College basketball season is creeping up fast, and Athlon Sports is counting down to Midnight Madness and the start of practice on Oct. 17.
No. 4 Duke reloads for another season with another highly touted freshman. This time, though, may be different than the one-and-done seasons from Jabari Parker and Kyrie Irving. This year’s top rookie Jahlil Okafor perhaps has the highest ceiling of any of them with his rare game in the post. Will that be enough for Duke in the postseason? The Blue Devils have been a national contender as usual, but they’ve also gone one-and-done in the NCAA Tournament in two of the last three years.
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With a young core and no guarantees that it will have time to mature together, Duke again finds itself in the situation that produced last season’s wild but ultimately unsatisfying ride.
Last year’s Blue Devils featured two NBA first-rounders in freshman Jabari Parker and transfer Rodney Hood. Despite the talent, the team failed to find a consistently winning formula. The Blue Devils won 26 games and reached the ACC Tournament final but lost to Mercer in their NCAA opener.
It’s against that backdrop that Duke welcomes a top-ranked recruiting class headlined by center Jahlil Okafor and point guard Tyus Jones, two players expected to have short stays in college.
Also in the class are forward Justise Winslow and shooting guard Grayson Allen. They’ll join a roster stocked with veterans, many of whom have shown — but for various reasons haven’t consistently reached — immense potential.
Once again, a team built on a foundation that might not be intact beyond this season will have a short window in which to see how far it can go.
“I would like the guys we bring in to stay longer,” says Mike Krzyzewski. “Because you can make them better, they make you better and you develop a bigger bond. ... But we have a great opportunity to bring in great kids who are really good players. So we have to keep trying to figure it out.”
No. 4 Duke Blue Devils Facts & Figures
Last season: 26-9, 13-5 ACC
Postseason: NCAA round of 64
Consecutive NCAAs: 19
Coach: Mike Krzyzewski (910-247 at Duke, 362-149 ACC)
ACC Projection: First
Postseason Projection: NCAA Final Four
Krzyzewski is known for his loathing of position labels. He feels they can limit what players feel they’re capable of. But labels or not, last season’s front line sorely lacked definition. Parker, who could be dangerous playing on the wing, spent plenty of time down low. When Parker wasn’t down there, slender 6-9 forward Amile Jefferson was the one tasked with taking on opposing centers, often at a significant size disadvantage.
While this season’s bunch will feature plenty of youth, the Blue Devils’ new pieces should provide more clarity.
The days of yearning for a viable option at center will end as Okafor should be one of the league’s top big men immediately. Krzyzewski has made it clear that he’d like to make the 7-foot Okafor a focal point.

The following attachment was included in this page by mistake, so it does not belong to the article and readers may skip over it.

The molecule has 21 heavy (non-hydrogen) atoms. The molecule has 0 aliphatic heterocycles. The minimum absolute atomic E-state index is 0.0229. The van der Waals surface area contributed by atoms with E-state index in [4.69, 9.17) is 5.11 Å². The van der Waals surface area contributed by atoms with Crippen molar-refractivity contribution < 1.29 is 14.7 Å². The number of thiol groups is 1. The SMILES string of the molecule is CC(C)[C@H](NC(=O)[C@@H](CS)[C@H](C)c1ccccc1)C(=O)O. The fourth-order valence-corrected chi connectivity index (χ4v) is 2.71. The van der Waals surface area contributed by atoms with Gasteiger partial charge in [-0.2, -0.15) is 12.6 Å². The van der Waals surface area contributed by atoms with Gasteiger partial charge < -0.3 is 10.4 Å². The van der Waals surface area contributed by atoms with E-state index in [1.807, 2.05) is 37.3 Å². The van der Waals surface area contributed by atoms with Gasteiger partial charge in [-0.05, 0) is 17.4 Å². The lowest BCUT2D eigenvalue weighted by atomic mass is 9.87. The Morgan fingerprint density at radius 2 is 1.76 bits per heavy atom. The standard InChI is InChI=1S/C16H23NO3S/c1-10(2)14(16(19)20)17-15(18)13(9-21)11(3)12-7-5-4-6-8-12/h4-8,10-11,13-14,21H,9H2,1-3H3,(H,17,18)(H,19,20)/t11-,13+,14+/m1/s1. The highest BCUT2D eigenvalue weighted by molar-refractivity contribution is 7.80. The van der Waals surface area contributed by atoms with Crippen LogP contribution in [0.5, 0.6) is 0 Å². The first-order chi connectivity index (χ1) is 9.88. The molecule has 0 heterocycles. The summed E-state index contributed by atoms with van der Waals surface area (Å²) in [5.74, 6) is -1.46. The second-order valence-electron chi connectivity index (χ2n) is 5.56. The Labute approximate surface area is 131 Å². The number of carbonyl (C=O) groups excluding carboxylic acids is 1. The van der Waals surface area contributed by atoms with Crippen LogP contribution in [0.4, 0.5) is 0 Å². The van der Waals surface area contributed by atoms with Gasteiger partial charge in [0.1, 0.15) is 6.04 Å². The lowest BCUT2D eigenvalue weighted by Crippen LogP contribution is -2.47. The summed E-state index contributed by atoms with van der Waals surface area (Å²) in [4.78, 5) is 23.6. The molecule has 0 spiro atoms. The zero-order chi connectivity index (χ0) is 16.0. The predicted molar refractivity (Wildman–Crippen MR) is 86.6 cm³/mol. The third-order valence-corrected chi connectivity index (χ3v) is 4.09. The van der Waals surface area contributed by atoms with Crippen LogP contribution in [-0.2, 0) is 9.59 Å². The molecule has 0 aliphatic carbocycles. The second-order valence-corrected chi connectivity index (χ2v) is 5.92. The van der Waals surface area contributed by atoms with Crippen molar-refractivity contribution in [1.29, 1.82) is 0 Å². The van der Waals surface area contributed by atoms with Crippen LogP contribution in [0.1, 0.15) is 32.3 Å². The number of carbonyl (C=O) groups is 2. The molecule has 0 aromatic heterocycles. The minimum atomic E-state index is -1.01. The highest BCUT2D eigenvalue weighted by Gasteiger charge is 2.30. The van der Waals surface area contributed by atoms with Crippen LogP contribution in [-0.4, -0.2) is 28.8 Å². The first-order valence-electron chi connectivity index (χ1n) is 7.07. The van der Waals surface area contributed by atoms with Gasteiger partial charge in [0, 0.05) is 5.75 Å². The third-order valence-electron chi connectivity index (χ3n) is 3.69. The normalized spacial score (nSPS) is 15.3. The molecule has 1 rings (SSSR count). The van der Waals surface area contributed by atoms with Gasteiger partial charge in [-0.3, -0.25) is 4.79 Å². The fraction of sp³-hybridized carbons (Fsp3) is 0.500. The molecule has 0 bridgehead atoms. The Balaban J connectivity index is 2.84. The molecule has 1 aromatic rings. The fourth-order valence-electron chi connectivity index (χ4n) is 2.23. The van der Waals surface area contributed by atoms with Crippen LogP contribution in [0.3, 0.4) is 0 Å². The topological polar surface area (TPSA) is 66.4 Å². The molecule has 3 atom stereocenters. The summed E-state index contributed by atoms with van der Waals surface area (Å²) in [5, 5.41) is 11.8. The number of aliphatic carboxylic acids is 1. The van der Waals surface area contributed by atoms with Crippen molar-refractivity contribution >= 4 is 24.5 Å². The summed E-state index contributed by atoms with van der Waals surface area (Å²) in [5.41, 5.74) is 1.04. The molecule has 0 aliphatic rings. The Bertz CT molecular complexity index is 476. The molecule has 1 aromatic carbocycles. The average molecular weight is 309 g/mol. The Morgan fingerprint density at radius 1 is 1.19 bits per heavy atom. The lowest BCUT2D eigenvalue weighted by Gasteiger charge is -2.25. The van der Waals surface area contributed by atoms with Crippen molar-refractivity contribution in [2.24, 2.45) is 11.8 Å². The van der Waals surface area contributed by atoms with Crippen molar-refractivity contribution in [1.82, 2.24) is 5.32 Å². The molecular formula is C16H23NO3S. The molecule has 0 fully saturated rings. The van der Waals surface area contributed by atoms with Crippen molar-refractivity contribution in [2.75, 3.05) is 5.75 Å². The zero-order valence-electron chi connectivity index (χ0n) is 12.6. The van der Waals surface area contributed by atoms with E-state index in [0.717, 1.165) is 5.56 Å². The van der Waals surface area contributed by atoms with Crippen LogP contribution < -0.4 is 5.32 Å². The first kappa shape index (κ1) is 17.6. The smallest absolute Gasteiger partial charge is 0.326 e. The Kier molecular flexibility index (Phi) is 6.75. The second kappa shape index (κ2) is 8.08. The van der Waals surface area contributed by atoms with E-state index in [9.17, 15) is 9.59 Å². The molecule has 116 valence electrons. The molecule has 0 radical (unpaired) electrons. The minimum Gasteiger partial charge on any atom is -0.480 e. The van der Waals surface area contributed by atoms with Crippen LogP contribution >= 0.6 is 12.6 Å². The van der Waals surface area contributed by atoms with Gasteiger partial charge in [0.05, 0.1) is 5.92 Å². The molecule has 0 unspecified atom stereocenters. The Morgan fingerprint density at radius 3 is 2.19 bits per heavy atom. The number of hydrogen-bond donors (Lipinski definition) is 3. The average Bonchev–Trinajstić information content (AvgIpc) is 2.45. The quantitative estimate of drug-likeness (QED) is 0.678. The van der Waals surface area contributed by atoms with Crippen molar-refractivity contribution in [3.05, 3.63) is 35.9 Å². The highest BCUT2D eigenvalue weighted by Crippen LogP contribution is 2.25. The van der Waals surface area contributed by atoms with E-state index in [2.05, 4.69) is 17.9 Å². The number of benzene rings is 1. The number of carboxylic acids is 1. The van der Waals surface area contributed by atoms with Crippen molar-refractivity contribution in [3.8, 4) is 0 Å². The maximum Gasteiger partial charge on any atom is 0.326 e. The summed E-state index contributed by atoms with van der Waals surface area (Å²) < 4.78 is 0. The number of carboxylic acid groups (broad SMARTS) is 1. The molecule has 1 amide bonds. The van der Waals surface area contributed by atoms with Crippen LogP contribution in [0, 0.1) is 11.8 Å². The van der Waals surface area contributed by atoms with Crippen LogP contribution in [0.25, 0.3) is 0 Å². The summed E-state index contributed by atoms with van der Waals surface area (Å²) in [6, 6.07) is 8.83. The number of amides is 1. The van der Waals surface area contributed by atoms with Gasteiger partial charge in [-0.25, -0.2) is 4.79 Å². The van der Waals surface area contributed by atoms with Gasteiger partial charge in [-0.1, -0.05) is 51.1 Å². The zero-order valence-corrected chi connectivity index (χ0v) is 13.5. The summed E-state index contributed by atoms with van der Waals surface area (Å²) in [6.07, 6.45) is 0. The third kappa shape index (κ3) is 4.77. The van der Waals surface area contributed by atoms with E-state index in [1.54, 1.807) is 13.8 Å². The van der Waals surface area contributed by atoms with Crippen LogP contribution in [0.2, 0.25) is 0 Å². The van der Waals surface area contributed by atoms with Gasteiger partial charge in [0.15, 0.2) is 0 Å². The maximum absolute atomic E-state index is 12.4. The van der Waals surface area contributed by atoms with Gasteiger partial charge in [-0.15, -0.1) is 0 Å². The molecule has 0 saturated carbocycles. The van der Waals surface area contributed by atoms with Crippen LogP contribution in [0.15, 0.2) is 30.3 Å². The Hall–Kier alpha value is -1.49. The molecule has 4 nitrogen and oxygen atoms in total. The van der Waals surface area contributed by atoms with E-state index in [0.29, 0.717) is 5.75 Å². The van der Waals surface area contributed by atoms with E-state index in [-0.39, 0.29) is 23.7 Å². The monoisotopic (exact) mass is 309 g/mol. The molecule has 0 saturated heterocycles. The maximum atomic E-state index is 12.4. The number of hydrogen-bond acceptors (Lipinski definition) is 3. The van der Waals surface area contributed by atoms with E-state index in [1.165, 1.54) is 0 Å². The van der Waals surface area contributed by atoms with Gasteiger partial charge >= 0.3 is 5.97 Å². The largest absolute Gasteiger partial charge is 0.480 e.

Junior Marshall Plumlee, another 7-footer, will again try to find a spot in the rotation. He’s shown the same fire but little of the production of his two older brothers, both former Duke centers.
Jefferson should be able to slide over to the more comfortable forward role and get help from Winslow and Semi Ojeleye, a brawny but untested sophomore.
Few position battles will be juicier than the one between Jones and senior point guard Quinn Cook.
Thus far, Cook has shown himself to be capable of electrifying highs and puzzling lows. Last season offered a glimpse of his inconsistency. He scored in double figures in 13 of the Blue Devils’ first 15 games but was left out of the starting lineup in the final 10.
Krzyzewski has pointed to a lack of on-court leadership as one of last season’s downfalls, while praising Jones’ leadership ability.
As a senior, Cook will have every opportunity to be Duke’s prime ball-handler, but with Jones in the mix, he’ll be pushed. However, Duke’s willingness to go with a guard-heavy lineup means that the two could play together at times.
Like Cook, Rasheed Sulaimon has crammed a lot of good moments and some forgettable ones into his Duke career. He had a slow start to his sophomore season, which included a rare healthy scratch against Michigan. But by season’s end, he’d elbowed his way into the starting lineup and become a key piece of the backcourt equation.
Allen and sophomore Matt Jones, whom Krzyzewski has singled out for his defense, will also figure heavily into the mix.
Krzyzewski has stressed that down seasons, which with Duke’s high standards would likely include 2013-14, can be useful if there are lessons that can be learned from them. In this case, Krzyzewski and his staff have taken a look at how they can better instill an understanding of the program’s bedrocks — like fierce-but-disciplined defense and effective on-court communication — in players who may only be on campus for a short period.
Duke has the pieces to make a run at an ACC title and maybe more. The only question the Blue Devils face is: Will they find the right fit in time?
Jahlil Okafor, a 7’0” center, has the body and game that could make him the latest in Duke’s line of one-and-done stars. Court vision and a dangerous jumper could put point guard Tyus Jones on that track, too. Justise Winslow, a 6’6” forward, will fit nicely on the wing. Athletic guard Grayson Allen should see minutes.